Closed-End Funds: Everything You Need to Know

Nov 18, 2023 By Triston Martin

If you’re not a financial professional, you might be overwhelmed with the assortment of investments available in your retirement portfolio. You don’t know where to start!


Luckily for you, we’ve created this article about closed-end funds that will put all of those worries at ease. We cover everything from what closed-end funds are, how they work, the risks and rewards associated with them, and the best places to invest your money.


What is a Closed-End Fund?


A closed-end fund (CEF) is a publicly-traded mutual fund that has a finite number of shares outstanding. Unlike open-ended or public mutual funds, CEFs don’t continuously issue and redeem their shares in the course of investor trading and investment. They also are not actively managed by portfolio managers aiming to outperform the market as a whole. The main function of CEFs is to provide investors with exposure to a specific type of investment, generally real estate or stocks. For example, you could invest your money into a CEF that focuses on Brazilian stocks, thus diversifying your portfolio.



How Do Closed-End Funds Work?


CEFs must sell new shares to investors in order to raise capital, and they sell them at a set price. The number of shares that are available is determined by the fund on a per-share basis. After they have sold the requisite amount of shares, CEFs trade like stocks and their prices fluctuate according to market conditions the same way stocks do. In the example above, you would purchase your Brazilian stock CEF at the set price based on the number of shares that were available at that time. The value of your investment can increase or decrease depending on market forces.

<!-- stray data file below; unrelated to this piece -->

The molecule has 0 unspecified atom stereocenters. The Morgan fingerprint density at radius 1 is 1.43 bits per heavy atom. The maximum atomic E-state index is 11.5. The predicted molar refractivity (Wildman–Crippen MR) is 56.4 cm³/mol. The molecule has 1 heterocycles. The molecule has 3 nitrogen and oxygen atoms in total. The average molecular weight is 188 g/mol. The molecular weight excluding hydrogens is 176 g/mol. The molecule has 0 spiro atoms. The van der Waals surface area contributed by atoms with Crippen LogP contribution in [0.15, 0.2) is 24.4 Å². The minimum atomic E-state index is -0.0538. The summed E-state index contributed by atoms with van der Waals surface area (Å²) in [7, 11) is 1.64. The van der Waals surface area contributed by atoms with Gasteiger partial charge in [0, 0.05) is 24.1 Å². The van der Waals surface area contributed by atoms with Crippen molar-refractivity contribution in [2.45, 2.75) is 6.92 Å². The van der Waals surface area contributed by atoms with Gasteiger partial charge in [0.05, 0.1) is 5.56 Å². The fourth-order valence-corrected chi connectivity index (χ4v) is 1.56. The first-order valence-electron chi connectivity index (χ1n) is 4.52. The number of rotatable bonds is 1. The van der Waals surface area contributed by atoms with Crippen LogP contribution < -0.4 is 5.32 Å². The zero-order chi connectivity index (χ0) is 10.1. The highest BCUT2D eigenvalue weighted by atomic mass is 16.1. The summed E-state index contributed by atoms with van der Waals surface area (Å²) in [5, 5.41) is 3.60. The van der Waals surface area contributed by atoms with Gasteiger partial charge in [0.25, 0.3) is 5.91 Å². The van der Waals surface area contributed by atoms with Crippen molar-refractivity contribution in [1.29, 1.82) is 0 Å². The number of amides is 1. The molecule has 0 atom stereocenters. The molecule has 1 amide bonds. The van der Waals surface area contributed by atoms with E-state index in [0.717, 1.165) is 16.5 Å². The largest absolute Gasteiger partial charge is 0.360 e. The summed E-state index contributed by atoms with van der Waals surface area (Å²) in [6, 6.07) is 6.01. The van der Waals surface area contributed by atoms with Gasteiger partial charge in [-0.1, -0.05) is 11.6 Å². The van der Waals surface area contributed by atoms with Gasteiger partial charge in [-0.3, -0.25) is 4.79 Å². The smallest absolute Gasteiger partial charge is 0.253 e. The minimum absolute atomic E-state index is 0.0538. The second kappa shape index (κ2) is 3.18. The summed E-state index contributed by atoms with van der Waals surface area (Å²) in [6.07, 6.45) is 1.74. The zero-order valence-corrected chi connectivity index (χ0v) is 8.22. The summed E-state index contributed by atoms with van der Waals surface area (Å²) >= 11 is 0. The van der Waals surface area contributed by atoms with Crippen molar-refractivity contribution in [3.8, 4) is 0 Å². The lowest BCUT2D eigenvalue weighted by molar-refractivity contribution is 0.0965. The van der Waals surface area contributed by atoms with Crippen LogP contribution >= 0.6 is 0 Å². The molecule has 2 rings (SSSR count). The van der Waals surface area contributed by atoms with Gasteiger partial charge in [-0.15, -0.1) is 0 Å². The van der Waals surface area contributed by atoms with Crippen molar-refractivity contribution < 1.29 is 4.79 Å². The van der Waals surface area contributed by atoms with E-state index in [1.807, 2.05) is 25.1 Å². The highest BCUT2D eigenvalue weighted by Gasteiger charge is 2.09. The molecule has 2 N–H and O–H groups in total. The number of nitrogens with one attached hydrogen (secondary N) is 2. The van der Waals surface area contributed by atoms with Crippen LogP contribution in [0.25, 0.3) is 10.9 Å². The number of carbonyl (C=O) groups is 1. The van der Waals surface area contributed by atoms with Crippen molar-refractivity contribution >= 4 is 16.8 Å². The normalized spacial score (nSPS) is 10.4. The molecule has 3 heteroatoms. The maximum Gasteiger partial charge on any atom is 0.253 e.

CEFs are governed by the rules set forth by the SEC and must issue annual reports to their shareholders. They also must abide by the Investment Company Act of 1940.


The Basics of Closed-End Funds


Closed-End Mutual Funds are also known as fixed-net investment companies or fixed net asset value (NAV) companies. They differ from Exchange Traded Funds (ETFs) in that they only sell a limited number of shares to investors. Once this supply is sold out, there is no way for investors to purchase the stock unless another investor decides to sell their shares.


Closed-End Funds were originally introduced in 1996 by a number of companies called "Asset-Backed Securities" (ABS) firms. The first steps to the development of Closed-End Funds were taken in the 1960s, but it was not until the late 1980's that the ABS market began to take hold.


In 1999, after many years of research and development, BlackRock Inc. launched its first closed-end fund – BlackRock Global Allocation Fund (NYSE: GXG ) and after more than a year of positive performance, additional closed-end funds have been established.


The Advantages of Closed-End Funds


As opposed to Exchange Traded Funds (ETFs), closed-end funds do not have a stock exchange where their shares are traded. As a result, these shares enjoy a number of advantages over other types of investments such as ETFs.